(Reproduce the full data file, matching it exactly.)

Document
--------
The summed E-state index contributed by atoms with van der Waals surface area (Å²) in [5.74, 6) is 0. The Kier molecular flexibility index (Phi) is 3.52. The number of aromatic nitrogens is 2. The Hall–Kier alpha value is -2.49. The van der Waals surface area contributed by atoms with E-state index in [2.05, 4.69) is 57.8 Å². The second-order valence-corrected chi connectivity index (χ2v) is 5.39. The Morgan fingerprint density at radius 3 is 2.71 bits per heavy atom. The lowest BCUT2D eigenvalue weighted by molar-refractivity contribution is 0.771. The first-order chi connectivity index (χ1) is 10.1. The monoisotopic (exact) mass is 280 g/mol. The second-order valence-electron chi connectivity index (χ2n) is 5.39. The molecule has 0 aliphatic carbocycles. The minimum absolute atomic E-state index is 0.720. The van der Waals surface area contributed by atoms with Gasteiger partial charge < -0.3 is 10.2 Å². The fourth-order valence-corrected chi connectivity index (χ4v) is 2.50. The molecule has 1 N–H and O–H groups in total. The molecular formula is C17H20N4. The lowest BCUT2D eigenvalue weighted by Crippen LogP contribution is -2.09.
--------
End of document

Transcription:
The summed E-state index contributed by atoms with van der Waals surface area (Å²) in [5.74, 6) is 0. The Kier molecular flexibility index (Phi) is 3.52. The number of aromatic nitrogens is 2. The Hall–Kier alpha value is -2.49. The van der Waals surface area contributed by atoms with E-state index in [2.05, 4.69) is 57.8 Å². The second-order valence-corrected chi connectivity index (χ2v) is 5.39. The Morgan fingerprint density at radius 3 is 2.71 bits per heavy atom. The lowest BCUT2D eigenvalue weighted by molar-refractivity contribution is 0.771. The first-order chi connectivity index (χ1) is 10.1. The monoisotopic (exact) mass is 280 g/mol. The second-order valence-electron chi connectivity index (χ2n) is 5.39. The molecule has 0 aliphatic carbocycles. The minimum absolute atomic E-state index is 0.720. The van der Waals surface area contributed by atoms with Gasteiger partial charge < -0.3 is 10.2 Å². The fourth-order valence-corrected chi connectivity index (χ4v) is 2.50. The molecule has 1 N–H and O–H groups in total. The molecular formula is C17H20N4. The lowest BCUT2D eigenvalue weighted by Crippen LogP contribution is -2.09.